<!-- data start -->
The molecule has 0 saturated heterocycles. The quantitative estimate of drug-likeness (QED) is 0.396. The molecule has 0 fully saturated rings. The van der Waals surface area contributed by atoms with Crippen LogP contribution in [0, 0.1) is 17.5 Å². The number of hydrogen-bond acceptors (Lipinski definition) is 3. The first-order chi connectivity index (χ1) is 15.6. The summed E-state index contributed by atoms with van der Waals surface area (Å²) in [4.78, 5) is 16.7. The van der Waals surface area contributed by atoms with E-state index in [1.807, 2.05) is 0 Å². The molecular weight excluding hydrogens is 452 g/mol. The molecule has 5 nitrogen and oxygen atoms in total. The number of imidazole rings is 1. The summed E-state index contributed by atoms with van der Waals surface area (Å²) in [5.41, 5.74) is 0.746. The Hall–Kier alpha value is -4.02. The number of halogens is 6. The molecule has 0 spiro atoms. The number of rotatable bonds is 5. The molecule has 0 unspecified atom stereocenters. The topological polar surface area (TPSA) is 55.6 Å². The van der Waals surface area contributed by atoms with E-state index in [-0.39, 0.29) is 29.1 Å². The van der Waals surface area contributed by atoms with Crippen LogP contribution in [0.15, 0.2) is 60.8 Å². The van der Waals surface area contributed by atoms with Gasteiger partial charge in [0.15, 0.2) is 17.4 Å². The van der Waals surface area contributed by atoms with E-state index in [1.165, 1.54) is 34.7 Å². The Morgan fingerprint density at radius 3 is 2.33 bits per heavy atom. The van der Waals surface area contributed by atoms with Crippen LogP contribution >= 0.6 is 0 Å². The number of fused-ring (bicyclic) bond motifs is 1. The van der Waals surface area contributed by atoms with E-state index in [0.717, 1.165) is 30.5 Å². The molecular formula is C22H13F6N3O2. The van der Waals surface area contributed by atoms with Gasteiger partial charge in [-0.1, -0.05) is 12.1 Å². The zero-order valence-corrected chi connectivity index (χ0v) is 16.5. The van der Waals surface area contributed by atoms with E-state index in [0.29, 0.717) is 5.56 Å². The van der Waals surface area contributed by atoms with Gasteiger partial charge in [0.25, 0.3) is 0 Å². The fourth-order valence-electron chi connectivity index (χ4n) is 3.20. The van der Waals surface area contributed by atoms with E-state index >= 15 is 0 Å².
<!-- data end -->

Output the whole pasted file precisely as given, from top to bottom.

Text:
The molecule has 0 saturated heterocycles. The quantitative estimate of drug-likeness (QED) is 0.396. The molecule has 0 fully saturated rings. The van der Waals surface area contributed by atoms with Crippen LogP contribution in [0, 0.1) is 17.5 Å². The number of hydrogen-bond acceptors (Lipinski definition) is 3. The first-order chi connectivity index (χ1) is 15.6. The summed E-state index contributed by atoms with van der Waals surface area (Å²) in [4.78, 5) is 16.7. The van der Waals surface area contributed by atoms with E-state index in [1.807, 2.05) is 0 Å². The molecular weight excluding hydrogens is 452 g/mol. The molecule has 5 nitrogen and oxygen atoms in total. The number of imidazole rings is 1. The summed E-state index contributed by atoms with van der Waals surface area (Å²) in [5.41, 5.74) is 0.746. The Hall–Kier alpha value is -4.02. The number of halogens is 6. The molecule has 0 spiro atoms. The number of rotatable bonds is 5. The molecule has 0 unspecified atom stereocenters. The topological polar surface area (TPSA) is 55.6 Å². The van der Waals surface area contributed by atoms with E-state index in [-0.39, 0.29) is 29.1 Å². The van der Waals surface area contributed by atoms with Crippen LogP contribution in [0.15, 0.2) is 60.8 Å². The van der Waals surface area contributed by atoms with Gasteiger partial charge in [0.15, 0.2) is 17.4 Å². The van der Waals surface area contributed by atoms with E-state index in [1.165, 1.54) is 34.7 Å². The Morgan fingerprint density at radius 3 is 2.33 bits per heavy atom. The van der Waals surface area contributed by atoms with Crippen LogP contribution >= 0.6 is 0 Å². The number of fused-ring (bicyclic) bond motifs is 1. The van der Waals surface area contributed by atoms with E-state index in [0.717, 1.165) is 30.5 Å². The molecular formula is C22H13F6N3O2. The van der Waals surface area contributed by atoms with Gasteiger partial charge in [-0.1, -0.05) is 12.1 Å². The zero-order valence-corrected chi connectivity index (χ0v) is 16.5. The van der Waals surface area contributed by atoms with E-state index in [0.29, 0.717) is 5.56 Å². The van der Waals surface area contributed by atoms with Gasteiger partial charge in [0.25, 0.3) is 0 Å². The fourth-order valence-electron chi connectivity index (χ4n) is 3.20. The van der Waals surface area contributed by atoms with E-state index >= 15 is 0 Å².